Drs Baras and Mazor, co-chaired a Methods Workshop titled “Utilizing AACR Project GENIE Real-World Clinico-Genomic Data on Saturday April 15, 2023 at 8:00 AM EST. AACR’s Project Genomics Evidence Neoplasia Information Exchange (GENIE) was launched to create a research collaboration with ten biopharmaceutical companies with the goal of obtaining clinical and genomic data from an estimated 50,000 de-identified patients for the purpose of advancing precision oncology (3). To date, Project GENIE® has sequenced tumors from over 121,000 patients; 16,000 are from racial and ethnic minorities (2). Driven by openness, transparency, and inclusion, Project GENIE® is an international open source pancancer registry of real-world data build through data sharing (4). During the annual meeting, AACR announced that four new cancer centers would be joining the consortium: Children’s Hospital Los Angeles, Korea University Anam Hospital, Louisiana State University Health Sciences Center New Orleans, and the University of Miami Sylvester Comprehensive Cancer Center. During the workshop attendees were informed that Project GENIE® was adopted to power precision medicine through real world clinic-genomic data; thereby, making the data set a potential powerful tool to be used to reducing overcome cancer inequities (4).

Cheryl Willman, MD, Executive Director of Mayo Clinic Cancer Program, moderated a Major Symposium held on Saturday April 16, 2023 at 1:00 PM EST. The symposium focused on President Biden’s Cancer Moonshot 2.0. The White House’s Cancer Moonshot 2.0 inspires and supports the next generation of diverse, innovative cancer researchers (7). Additionally, the President’s initiative seeks to increase diversity of cancer research and care workforce to better resemble the communities we serve (7). Dr. Willman addressed the need fully transform decentralized cancer clinical trials bringing trials to people and communities across geographic boundaries using digital and platform innovation, thereby achieving health equity. (8)

The Advances in the Science of Cancer Disparities Major Symposium was held on Sunday April 17, 2023 at 1:00 PM EST. Symposium chair, Lucile L. Adams-Campbell, Ph.D., Associate Director for Minority Health and Health Disparities Research at Lombardi Comprehensive Cancer Center at Georgetown University Medical Center, shared with the audience that Black and African American individuals are at increased risk for overall cancer mortality and poorer health-related quality of life, which may be attributed to earlier age at diagnosis and incidence of more aggressive tumor subtypes. Dr. Adams-Campbell made the correlation between allostatic load at the aforementioned risks. Allostatic load is defined as a measure of cumulative physiological stress and burden across major regulatory systems. Allostatic load is an indicator of adverse health outcomes and can serve as a multidimensional indicator of the body’s response to chronic stressors. She served as the principal investigator for the Focused Intervention on Exercise to Reduce Cancer (FERCE) study. The study demonstrated that physical activity reduces allostatic load in women at increased risk of breast cancer. (9)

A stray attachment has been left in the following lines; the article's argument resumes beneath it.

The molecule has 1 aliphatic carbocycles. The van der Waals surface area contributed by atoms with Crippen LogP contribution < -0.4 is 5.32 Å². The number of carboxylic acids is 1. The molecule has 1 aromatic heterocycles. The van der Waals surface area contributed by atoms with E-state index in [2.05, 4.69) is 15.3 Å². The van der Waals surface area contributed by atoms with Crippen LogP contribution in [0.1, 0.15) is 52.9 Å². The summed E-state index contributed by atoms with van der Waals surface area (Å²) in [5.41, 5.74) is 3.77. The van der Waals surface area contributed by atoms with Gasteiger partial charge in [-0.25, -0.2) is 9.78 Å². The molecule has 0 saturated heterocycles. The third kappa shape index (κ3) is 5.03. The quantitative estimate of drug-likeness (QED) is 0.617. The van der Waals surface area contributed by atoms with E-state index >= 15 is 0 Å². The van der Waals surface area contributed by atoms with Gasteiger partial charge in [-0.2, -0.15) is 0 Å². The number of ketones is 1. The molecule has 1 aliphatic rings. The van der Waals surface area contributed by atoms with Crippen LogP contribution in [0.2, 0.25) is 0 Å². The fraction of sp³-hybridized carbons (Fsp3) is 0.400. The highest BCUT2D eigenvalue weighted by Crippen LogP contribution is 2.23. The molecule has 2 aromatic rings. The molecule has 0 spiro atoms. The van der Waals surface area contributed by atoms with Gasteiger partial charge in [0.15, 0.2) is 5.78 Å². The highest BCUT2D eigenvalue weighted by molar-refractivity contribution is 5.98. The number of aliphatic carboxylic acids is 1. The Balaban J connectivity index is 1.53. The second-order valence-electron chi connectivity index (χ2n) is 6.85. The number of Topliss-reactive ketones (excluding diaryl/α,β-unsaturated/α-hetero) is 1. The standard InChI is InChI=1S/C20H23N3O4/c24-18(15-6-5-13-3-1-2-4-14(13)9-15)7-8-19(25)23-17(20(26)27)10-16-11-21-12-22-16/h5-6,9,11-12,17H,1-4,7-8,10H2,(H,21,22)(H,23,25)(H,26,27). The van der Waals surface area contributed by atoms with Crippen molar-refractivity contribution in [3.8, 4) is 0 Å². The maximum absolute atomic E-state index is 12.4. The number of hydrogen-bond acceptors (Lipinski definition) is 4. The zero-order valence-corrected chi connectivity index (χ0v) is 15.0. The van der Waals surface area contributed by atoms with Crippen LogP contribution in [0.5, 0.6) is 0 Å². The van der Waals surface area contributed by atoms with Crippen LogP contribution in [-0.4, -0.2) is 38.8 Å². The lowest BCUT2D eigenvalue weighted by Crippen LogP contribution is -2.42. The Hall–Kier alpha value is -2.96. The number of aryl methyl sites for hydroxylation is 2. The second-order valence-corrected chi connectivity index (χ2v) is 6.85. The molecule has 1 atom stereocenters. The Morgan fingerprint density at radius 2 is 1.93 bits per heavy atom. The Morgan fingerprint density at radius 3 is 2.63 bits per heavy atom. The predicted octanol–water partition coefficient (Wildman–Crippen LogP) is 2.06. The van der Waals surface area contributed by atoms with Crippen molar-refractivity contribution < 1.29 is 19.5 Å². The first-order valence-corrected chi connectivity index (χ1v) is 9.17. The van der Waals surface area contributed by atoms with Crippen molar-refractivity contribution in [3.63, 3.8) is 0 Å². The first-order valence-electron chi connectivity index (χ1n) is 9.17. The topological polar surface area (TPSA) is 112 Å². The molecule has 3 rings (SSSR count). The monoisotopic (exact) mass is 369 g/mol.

A three-part Methods Workshop titled Clinical Trial Design in A Diverse World was co-chaired by Ezra Cohen, MD and Wendy London, PhD. The workshops were held on Saturday, April 15, 2023. Workshop session times were as follows: Part 1 10 AM EST, Part 2 12:30 PM EST, and Part 3 2:00 PM EST.

As a speaker for Part I, Aligning the Needs for a Clinical Trial with the Most Appropriate Design, Dr. Thomas Braun, an expert in the design and application of Bayesian adaptive clinical trials, brought into question the effectiveness of the prevailing Phase 1 clinical trial design type, 3 + 3, as a lead into Phase II clinical trials (5). In addition to highlighting dose expansion cohorts, Dr. Braun recommended several steps to be taken to improve Phase I trials: the need for the use of statistical models, measurement of efficacy outcomes, consideration of more than one dose, tracking patient for more than one cycle, and enrolling a larger number of participants (5). During the same workshop, Elizabeth- Garrett-Mayer, PhD, Vice President of the Center for Research and Analytics at the American Society of Clinical Oncology (ASCO), offered multiple recommendations towards improving Phase II clinical trials: monitoring the evaluability of patients, timing of measurements, paying closer attention to quality-of-life outcomes reporting, and allowing cross-over in randomized trials (5). Dr. Braun and Dr. Garret-Mayer’s collective observations sparks the need for enhanced DEI considerations in Phase I and Phase II clinical trials.